The Rule, Article 4

Tuesday, August 17, 2010

St. Roch Montpellier, Confessor, Third Order

August 17
St. Roch Montpellier, Confessor, Third Order

Roch, the only son of a wealthy nobleman in France who was governor of the town of Montpellier. His parents raised him in a devote manner, and upon the death of both parents when he was twenty years old, he sold all the personal property and distributed the proceeds among the poor. He transferred the ownership of the real estate this uncle. Once this was accomplished, he joined the Third Order of St. Francis and put on a pilgrim’s garb.

He intended to travel to Rome, but when he arrived in Northern Italy around 1315, he found an epidemic was ravaging the area. He did not fear for his life, but following the example of Christ and admonition of St. Francis, he offered his life in the service of his brethren in Christ. Serving day and night, he worked in the hospital of St. John filled with the plague stricken and visited individual home seeking the sick. God rewarded his heroic charity by causing many he tended to be cured at the mere Sign of the Cross Roch made over them. When the plague was over, Roch continued his journey to Rome.

In Rome he found and epidemic there too. Roch again devoted him self to the care of the sick and again many were miraculously cured by him. Eventually Roch became sick, and in the very hospital he had served the sick, he was looked upon as an intruder. So as not to be a burden, Roch left, dragging himself to the neighborhood woods. Finding an old hut he thanked God for the safety of the lodging. God also provided his nourishment by sending him bread by way of a neighborhood dog. When he recovered, he was divinely inspired to return to his home town.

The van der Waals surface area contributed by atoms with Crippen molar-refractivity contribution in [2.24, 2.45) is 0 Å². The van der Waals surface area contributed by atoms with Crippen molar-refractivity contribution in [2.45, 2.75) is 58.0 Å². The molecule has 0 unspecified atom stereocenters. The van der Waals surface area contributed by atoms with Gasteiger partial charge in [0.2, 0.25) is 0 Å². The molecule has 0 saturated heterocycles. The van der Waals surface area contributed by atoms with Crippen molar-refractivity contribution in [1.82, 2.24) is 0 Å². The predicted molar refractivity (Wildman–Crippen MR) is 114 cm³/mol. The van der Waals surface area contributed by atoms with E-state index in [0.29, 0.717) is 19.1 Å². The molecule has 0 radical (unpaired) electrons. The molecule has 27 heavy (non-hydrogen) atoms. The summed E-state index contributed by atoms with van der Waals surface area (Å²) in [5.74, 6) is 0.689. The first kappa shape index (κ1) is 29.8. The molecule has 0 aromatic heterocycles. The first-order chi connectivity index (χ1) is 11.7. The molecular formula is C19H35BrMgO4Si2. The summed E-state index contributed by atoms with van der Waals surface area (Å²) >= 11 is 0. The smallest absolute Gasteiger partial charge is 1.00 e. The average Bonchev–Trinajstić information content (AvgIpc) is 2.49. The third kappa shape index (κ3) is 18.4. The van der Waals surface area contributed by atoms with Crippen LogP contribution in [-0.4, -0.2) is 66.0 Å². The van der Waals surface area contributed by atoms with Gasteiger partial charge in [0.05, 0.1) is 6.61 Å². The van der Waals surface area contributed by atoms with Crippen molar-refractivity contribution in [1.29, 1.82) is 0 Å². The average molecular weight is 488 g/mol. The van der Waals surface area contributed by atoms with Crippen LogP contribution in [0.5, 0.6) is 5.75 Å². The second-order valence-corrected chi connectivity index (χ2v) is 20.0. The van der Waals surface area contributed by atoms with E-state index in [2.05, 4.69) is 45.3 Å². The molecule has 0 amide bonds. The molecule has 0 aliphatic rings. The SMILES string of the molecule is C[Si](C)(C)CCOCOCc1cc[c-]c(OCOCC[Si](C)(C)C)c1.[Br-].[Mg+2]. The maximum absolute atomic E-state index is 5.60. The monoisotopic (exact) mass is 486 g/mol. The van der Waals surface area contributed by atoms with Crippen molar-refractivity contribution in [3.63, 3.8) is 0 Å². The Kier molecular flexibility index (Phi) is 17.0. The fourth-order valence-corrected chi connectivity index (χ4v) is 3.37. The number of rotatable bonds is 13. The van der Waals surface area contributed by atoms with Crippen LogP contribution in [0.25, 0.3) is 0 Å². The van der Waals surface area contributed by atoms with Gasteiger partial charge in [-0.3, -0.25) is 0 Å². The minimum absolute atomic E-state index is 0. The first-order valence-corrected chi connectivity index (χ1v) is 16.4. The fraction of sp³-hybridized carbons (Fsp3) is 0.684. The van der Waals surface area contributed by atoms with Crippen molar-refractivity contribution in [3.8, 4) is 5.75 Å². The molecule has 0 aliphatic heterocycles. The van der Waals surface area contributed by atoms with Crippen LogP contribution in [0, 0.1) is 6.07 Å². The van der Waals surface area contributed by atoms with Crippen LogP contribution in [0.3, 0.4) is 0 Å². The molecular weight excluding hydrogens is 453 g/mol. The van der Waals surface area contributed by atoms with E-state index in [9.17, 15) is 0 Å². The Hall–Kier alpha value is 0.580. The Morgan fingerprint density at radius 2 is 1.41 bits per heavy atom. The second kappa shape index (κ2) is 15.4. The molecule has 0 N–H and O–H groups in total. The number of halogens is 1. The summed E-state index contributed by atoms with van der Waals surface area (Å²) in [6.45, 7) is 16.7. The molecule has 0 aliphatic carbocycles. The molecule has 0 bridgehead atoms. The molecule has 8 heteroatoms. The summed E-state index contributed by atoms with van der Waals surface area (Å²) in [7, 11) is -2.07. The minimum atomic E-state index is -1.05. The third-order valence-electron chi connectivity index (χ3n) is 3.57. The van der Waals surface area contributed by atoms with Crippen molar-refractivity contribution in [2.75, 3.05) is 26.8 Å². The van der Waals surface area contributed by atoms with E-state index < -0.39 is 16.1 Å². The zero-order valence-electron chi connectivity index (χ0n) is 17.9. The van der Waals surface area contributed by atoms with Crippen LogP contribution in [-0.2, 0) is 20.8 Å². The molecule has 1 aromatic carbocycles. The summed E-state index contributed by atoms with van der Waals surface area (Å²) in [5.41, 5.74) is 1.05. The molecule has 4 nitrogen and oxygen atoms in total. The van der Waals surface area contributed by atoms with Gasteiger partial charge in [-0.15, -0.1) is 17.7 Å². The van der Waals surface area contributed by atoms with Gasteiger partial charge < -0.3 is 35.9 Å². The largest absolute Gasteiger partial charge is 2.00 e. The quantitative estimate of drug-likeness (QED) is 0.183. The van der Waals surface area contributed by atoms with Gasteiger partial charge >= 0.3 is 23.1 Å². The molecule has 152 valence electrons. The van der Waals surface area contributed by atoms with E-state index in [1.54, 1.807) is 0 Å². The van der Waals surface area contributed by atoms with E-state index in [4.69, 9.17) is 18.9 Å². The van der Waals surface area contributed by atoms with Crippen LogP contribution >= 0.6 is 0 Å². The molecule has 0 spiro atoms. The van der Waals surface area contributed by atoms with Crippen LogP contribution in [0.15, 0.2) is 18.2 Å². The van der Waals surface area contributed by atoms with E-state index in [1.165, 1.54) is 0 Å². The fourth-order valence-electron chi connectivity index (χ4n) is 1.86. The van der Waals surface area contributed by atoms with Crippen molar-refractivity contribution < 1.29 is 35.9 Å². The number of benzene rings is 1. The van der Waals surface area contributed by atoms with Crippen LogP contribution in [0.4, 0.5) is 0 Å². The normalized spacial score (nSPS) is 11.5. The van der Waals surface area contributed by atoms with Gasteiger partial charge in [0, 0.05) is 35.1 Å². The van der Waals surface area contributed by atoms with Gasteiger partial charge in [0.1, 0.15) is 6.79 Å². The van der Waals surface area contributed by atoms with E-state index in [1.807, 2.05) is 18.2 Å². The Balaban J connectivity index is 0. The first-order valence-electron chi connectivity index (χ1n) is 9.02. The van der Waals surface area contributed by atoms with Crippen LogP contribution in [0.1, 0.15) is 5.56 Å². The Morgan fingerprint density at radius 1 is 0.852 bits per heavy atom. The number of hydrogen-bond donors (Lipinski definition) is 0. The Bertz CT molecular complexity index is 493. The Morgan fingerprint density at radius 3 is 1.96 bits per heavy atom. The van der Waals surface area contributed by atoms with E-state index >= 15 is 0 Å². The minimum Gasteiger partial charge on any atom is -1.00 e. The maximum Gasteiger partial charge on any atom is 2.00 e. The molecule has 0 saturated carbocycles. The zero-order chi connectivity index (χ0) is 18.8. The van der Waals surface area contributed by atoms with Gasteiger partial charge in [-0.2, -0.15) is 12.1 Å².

War was raging in the area of his home town and he was thought to be a spy. He was led before his uncle, who did not recognize him in his emancipated state, and cast into prison. Roch said no word in his defense following Christ’s example and accepted in silence what heaven had ordained for him. Forgotten, he languished in prison for five years. Feeling the end near, he requested a priest come and administer the last sacraments. Upon entering, the priest found the prison to be supernaturally lighted and poor Roch surrounded with a special radiance. As death claimed Roch, a tablet appeared on the wall and an angelic hand wrote in golden letters the name of Roch and the prediction that all who invoked his intercession would be cured of the plague.

Informed of these events, Roch’s uncle and grandmother went to the prison and identified the dead man by the birthmark of the red cross on his breast. Roch was given a grand funeral and a church was built in his honor in which his body was entombed. His veneration was approved by several popes. Pope Urban VII canonized him.

Prayer of the Church:

O God, who granted to St. Roch the promise, which an angel recorded on a table, not to permit anyone who sought his intercession to be afflicted with a contagious disease, grant, we beseech Thee, that we, who celebrate his memory, may be preserved from every contagion of soul and body. Through Christ our Lord Amen.

Source: The Franciscan Book of Saints, Marion A. Habig, OFM, Franciscan Herald Press

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